THE PEOPLE’S HYMN
THE PRIME MINISTER has had several things on his plate since first taking office. But now he is half way through what he sees as his first term, it is time to apply the Downing Street mind to the official selection of The People’s Hymn. The People have been allocated their share of most things; hymns must now have their turn.
There has already been some confusion over The People’s Hymn Book. Several publications have had a stab at semi-official status, one being ‘Hymns for the People’, dated 1993. This was a bold attempt to introduce hymns to those Christians who would hardly know one if they found it in the vestry, by presenting standard tunes in musical arrangements guaranteed to get the dancers and clappers going. The band was more than impressive, the reviewers less than kind. Our organist likes it.
Back in the 1980s some American Lutherans went for it in Minneapolis with ‘Songs of the People’. These people are allowed only 31 songs, and although they cover a breathtaking and beautiful range of international music, we are given no clue to their intended destination. A terrific book to play through at the piano, or review for ‘News of Hymnody’, but can we envisage the sidespersons at All Saints’ handing it out at the Parish Eucharist?
Let’s try the 1920s. Here is something to set Number Ten aglow: ‘The People’s Hymn Book’, no less! It came down Whitehall from Trafalgar Square, or at least, St Martin’s in the Fields. Issued in that parish in 1924, reprinted 1928, it was edited by the church’s ‘Hymns Committee’ (how is yours doing?), with a Preface signed on St Martin’s Day by the amazing H R L (Dick) Sheppard. It has a generous selection of proper poets, showing the influence of both Bridges and Dearmer. It comes out against sentimental hymns, ‘party’ hymns, children’s hymns and bad hymns; but one distinctive feature, for its time, is the alphabetical arrangement. Subject and author indexes are given; so are 26 stanzas of Jerusalem, my happy home. ‘No dampish mist is seen in thee… There lust and lucre cannot dwell’; not exactly true of London between the wars.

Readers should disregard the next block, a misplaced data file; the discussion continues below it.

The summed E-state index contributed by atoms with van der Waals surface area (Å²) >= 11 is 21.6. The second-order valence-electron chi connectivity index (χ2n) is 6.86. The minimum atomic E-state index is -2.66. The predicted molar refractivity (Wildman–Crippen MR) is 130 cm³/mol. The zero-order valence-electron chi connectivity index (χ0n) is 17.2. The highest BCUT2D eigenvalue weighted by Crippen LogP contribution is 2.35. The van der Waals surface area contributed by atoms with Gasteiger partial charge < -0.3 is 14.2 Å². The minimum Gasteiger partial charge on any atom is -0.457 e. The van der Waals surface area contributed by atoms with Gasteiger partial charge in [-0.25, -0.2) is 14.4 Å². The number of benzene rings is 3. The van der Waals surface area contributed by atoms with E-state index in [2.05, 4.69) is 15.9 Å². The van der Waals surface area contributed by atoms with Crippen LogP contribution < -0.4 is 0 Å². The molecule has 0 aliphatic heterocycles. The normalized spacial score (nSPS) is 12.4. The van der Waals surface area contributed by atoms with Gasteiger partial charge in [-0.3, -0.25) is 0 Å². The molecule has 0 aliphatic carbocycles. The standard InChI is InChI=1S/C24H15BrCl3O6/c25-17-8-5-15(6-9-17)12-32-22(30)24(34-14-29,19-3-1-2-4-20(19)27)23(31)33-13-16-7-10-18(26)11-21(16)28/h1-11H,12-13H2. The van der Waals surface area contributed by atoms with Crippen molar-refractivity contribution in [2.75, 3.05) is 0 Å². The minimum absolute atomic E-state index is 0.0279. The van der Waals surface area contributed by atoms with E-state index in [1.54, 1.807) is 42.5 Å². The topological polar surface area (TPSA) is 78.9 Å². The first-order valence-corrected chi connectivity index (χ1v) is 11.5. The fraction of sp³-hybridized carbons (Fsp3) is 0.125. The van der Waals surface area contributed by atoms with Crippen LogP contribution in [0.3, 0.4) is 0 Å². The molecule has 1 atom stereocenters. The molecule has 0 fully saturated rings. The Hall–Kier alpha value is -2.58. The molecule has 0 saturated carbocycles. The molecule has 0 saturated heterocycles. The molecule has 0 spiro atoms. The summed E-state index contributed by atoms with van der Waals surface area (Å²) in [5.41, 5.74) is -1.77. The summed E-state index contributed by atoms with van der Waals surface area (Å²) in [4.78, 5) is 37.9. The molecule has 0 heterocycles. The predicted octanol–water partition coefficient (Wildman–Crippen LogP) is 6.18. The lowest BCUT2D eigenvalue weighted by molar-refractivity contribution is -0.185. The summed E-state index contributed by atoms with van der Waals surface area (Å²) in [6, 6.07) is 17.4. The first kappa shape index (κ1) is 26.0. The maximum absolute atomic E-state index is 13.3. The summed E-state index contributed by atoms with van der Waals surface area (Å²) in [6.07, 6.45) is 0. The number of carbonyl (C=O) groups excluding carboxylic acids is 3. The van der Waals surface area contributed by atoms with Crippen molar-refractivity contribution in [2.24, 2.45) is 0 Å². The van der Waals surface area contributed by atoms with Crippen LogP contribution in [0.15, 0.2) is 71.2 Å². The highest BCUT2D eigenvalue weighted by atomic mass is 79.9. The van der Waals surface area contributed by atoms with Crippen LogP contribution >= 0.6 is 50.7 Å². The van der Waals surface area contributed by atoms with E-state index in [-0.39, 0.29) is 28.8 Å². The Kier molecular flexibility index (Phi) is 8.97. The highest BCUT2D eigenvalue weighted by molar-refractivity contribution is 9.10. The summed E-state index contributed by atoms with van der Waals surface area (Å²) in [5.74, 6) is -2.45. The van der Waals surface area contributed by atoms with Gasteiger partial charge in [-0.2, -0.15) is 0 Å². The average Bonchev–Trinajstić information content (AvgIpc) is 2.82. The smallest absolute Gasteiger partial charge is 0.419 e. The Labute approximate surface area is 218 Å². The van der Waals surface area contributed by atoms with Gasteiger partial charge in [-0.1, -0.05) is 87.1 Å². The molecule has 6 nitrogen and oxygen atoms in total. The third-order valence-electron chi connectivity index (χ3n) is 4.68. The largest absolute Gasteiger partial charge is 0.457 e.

But it is essentially a public kind of book. The 1914-18 war was not long over, and for a future pacifist Dick Sheppard allows some surprising militarism into his editing. 26 of the 413 hymns are ‘National’; was it easier then to write hymns which all could sing without embarrassment? The title was fair enough; and Mr Blair should be happy to sing ‘O lead my blindness by the hand’, since it was written by one of his predecessors. William Ewart Gladstone’s text, from a longer original, is still in print, and for a Communion hymn to come from the Prime Minister says something about our nation, then and now.
But these are people’s hymnals; is there a people’s hymn? People look East; Remember all the people; Rejoice, you people, in the mounting years: all these have the P-word but none could claim special status. There is one that could; older than most, and a strong candidate from even tougher days, All people that on earth do dwell. If you ever tire of that, hear it some time at a cathedral near you. The Lord is God, and the Lord is good; the Old Hundredth has a grand history and, I forecast, a long future.
But it is not my ‘People’s Hymn’. As we are at the end of this month’s ration, you and the PM will have to wait till next time for the New Directions nomination.
Christopher Idle serves in the People’s Diocese of Southwark.